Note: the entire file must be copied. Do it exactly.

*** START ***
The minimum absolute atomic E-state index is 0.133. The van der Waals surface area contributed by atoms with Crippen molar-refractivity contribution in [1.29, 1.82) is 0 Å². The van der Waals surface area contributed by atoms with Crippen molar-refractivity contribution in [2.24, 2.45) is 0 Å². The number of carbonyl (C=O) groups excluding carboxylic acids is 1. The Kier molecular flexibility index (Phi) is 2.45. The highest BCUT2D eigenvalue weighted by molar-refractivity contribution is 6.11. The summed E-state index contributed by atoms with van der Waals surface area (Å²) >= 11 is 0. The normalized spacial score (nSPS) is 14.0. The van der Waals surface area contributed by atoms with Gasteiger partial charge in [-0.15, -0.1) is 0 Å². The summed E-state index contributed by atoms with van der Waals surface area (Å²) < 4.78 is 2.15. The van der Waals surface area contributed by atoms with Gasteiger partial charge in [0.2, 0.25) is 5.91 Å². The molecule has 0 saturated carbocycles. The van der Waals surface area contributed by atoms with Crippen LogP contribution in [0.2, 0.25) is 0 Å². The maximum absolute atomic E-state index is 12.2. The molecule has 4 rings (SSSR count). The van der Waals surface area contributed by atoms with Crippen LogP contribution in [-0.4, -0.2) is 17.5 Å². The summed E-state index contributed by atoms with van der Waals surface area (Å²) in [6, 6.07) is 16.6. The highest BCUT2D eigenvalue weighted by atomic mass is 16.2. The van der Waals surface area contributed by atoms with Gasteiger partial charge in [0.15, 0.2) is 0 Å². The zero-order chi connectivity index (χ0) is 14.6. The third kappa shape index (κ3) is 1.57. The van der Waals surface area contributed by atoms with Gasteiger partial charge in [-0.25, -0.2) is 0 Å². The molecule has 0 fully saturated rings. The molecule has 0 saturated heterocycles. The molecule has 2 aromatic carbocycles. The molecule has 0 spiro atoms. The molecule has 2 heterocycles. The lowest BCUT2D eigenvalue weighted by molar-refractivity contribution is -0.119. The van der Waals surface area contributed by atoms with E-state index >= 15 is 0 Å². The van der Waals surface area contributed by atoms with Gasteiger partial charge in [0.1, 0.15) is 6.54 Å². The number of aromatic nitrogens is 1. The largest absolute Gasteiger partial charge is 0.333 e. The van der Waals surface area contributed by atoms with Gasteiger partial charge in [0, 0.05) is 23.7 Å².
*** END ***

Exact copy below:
The minimum absolute atomic E-state index is 0.133. The van der Waals surface area contributed by atoms with Crippen molar-refractivity contribution in [1.29, 1.82) is 0 Å². The van der Waals surface area contributed by atoms with Crippen molar-refractivity contribution in [2.24, 2.45) is 0 Å². The number of carbonyl (C=O) groups excluding carboxylic acids is 1. The Kier molecular flexibility index (Phi) is 2.45. The highest BCUT2D eigenvalue weighted by molar-refractivity contribution is 6.11. The summed E-state index contributed by atoms with van der Waals surface area (Å²) >= 11 is 0. The normalized spacial score (nSPS) is 14.0. The van der Waals surface area contributed by atoms with Gasteiger partial charge in [-0.15, -0.1) is 0 Å². The summed E-state index contributed by atoms with van der Waals surface area (Å²) < 4.78 is 2.15. The van der Waals surface area contributed by atoms with Gasteiger partial charge in [0.2, 0.25) is 5.91 Å². The molecule has 0 saturated carbocycles. The van der Waals surface area contributed by atoms with Crippen LogP contribution in [0.2, 0.25) is 0 Å². The maximum absolute atomic E-state index is 12.2. The molecule has 4 rings (SSSR count). The van der Waals surface area contributed by atoms with Crippen LogP contribution in [-0.4, -0.2) is 17.5 Å². The summed E-state index contributed by atoms with van der Waals surface area (Å²) in [6, 6.07) is 16.6. The highest BCUT2D eigenvalue weighted by atomic mass is 16.2. The van der Waals surface area contributed by atoms with Gasteiger partial charge in [0.15, 0.2) is 0 Å². The zero-order chi connectivity index (χ0) is 14.6. The third kappa shape index (κ3) is 1.57. The van der Waals surface area contributed by atoms with Gasteiger partial charge in [-0.25, -0.2) is 0 Å². The molecule has 0 fully saturated rings. The molecule has 0 saturated heterocycles. The molecule has 2 aromatic carbocycles. The molecule has 0 spiro atoms. The molecule has 2 heterocycles. The lowest BCUT2D eigenvalue weighted by molar-refractivity contribution is -0.119. The van der Waals surface area contributed by atoms with E-state index >= 15 is 0 Å². The van der Waals surface area contributed by atoms with Gasteiger partial charge in [0.1, 0.15) is 6.54 Å². The number of aromatic nitrogens is 1. The largest absolute Gasteiger partial charge is 0.333 e. The van der Waals surface area contributed by atoms with Gasteiger partial charge in [0, 0.05) is 23.7 Å².